Most of our everyday items consist of more than one material. The integration of various materials serves as a fundamental aspect in the design and manufacturing of a wide array of products, contributing to their functionality, durability, and overall versatility. Whether it’s the combination of metals and plastics in electronic devices or the integration of rubber with rigid components in household items. One way to achieve this is through a method called insert moulding.
In this article, we will explore the insert moulding process, how it works, when and why to use it, and examples of its applications.
Insert moulding is a plastic injection moulding process in which a pre-formed component, called an “insert,” is placed into the mould before the plastic material is injected. The plastic then surrounds and bonds with the insert during the moulding process, resulting in a single, integrated part. This process allows for the manufacturing of high strength, durable, and functional products. It is a widely popular and applicable process in different industries due to its high compatibility and effectiveness
Insert moulding is quite similar to common plastic injection moulding. It involves melting and injecting molten raw materials or plastic into a moulding. The main difference lies in the moulding used in the insert moulding process. Here’s a step-by-step breakdown of the insert moulding process:
Step 1: Insert Placement – Insert moulding begins with the placement of pre-fabricated inserts into the mould cavities. Whether done manually by skilled operators or with automated machinery, this step demands precision to ensure each insert is accurately positioned. Consistent orientation and placement are paramount for achieving uniformity in the final product.
Step 2: Clamping – Once the inserts are in place, the mould is closed. The mould typically consists of two halves that come together to encase the inserts. The closed mould creates a cavity in the shape of the desired final part.
Step 3: Inject Mould Plastic into the Mould – Molten plastic material is injected into the mould cavity under high pressure. The plastic material fills the space around the inserts, taking the shape of the mould. The injection moulding machine applies heat and pressure to melt and shape the plastic around the inserts.
Step 4: Cooling – Once the mould is filled, the entire assembly undergoes a controlled cooling process. Proper cooling time is critical for achieving a strong bond between the plastic and the inserts, as well as prevents issues like warping or stress within the moulded part.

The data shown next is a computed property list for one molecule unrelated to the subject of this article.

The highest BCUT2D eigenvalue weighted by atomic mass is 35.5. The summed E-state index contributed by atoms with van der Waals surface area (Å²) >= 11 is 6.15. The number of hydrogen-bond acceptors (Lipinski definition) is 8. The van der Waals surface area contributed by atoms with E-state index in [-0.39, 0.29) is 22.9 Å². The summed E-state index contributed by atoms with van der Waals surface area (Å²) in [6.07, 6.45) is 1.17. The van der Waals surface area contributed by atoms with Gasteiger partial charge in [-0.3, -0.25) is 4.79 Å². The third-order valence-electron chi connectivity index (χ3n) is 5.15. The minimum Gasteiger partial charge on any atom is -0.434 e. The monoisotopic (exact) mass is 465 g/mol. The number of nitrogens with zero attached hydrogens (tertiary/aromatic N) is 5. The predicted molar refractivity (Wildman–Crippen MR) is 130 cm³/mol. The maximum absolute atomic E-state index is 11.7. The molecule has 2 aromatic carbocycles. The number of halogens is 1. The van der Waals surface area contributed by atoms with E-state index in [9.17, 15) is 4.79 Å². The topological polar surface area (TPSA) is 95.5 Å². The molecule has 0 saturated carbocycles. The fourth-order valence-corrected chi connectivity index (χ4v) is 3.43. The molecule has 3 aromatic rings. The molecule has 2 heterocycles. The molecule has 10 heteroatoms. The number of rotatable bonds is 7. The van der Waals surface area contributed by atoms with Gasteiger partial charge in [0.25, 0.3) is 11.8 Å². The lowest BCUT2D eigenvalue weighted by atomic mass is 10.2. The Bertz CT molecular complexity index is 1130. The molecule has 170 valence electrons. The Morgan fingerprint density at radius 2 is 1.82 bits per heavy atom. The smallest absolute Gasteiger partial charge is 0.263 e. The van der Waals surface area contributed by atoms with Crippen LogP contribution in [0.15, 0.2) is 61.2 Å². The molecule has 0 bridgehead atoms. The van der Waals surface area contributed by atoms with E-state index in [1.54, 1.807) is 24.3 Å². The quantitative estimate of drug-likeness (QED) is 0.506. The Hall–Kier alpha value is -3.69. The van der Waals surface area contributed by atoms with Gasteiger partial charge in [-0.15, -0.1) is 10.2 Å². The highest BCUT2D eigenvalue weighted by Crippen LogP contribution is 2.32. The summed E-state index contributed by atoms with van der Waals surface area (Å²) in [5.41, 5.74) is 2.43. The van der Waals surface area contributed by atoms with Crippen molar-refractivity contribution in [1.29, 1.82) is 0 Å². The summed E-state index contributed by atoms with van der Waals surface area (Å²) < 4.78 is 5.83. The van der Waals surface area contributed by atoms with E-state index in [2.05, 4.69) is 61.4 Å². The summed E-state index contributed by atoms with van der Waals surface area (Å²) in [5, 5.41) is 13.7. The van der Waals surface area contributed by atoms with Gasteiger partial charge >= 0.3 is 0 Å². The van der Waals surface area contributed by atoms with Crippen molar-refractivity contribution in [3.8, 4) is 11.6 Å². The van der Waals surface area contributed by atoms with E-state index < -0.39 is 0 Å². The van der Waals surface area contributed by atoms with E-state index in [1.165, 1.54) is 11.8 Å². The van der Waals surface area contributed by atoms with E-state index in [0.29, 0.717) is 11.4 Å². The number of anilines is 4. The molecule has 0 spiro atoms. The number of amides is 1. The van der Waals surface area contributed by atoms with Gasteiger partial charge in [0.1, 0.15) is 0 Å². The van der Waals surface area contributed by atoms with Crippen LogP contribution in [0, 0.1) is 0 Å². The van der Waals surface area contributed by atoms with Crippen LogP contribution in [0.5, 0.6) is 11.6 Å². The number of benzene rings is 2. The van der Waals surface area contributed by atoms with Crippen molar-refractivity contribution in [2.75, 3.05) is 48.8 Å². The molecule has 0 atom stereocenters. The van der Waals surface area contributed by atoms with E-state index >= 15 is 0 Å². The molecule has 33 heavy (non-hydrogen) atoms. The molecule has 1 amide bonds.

Step 5: Mould Opening and Ejection – Once the plastic has solidified, the mould is opened. The integrated part, now consisting of the plastic and the embedded inserts, is removed from the mould . Excess material, known as flash, may be trimmed or removed. The part is then ready for further processing, quality inspection, and any necessary post-processing steps.
The insert moulding process typically involves the incorporation of another pre-made component from either metal, plastic or other material, into a plastic component. This incorporation is to provide a localized hard point for locating or fastening components.
One of the most common forms of insert moulding is the incorporation of brass-threaded inserts. The threads in the brass are more wear resistant and therefore great for moving components, allowing parts to assemble and disassemble multiple times without significant wear.
Knobs with threaded shafts are also a common occurrence in insert moulding. Beyond threaded components, some other applications for insert moulding includes screws, spindles, hard contact point bearings, bushings, and dowel pins.
Overmoulding is another popular injection moulding process. It’s a process whereby a single part uses two or more different materials, typically different types or colours of thermoplastics, elastomers, or rubber. It is commonly used to enhance the grip, aesthetics, or functionality of a product.
Insert moulding and moulding are two distinct injection moulding processes; the main difference lies in the application of materials and the complexity of the process. In insert moulding, pre-formed components (metal, plastic, or another rigid material) are placed into the mould before the plastic material is injected, in a single shot. Whereas, overmoulding involves moulding another material over an already moulded part, typically requiring multiple shots.
View an in-depth article on the differences between insert moulding and overmoulding.
Insert moulding is a widely used manufacturing technique, and there are several reasons why it is popular for various applications:
Insert moulded components have a wide range of applications in different industries. Common industries that use insert moulded parts include:
As we’ve learned from above, insert moulding is a complex process that when executed correctly, can deliver cost-effective, efficient and durable results. Therefore, it is strongly advisable to consult with a tooling and plastic injection moulding professional when undertaking such projects.
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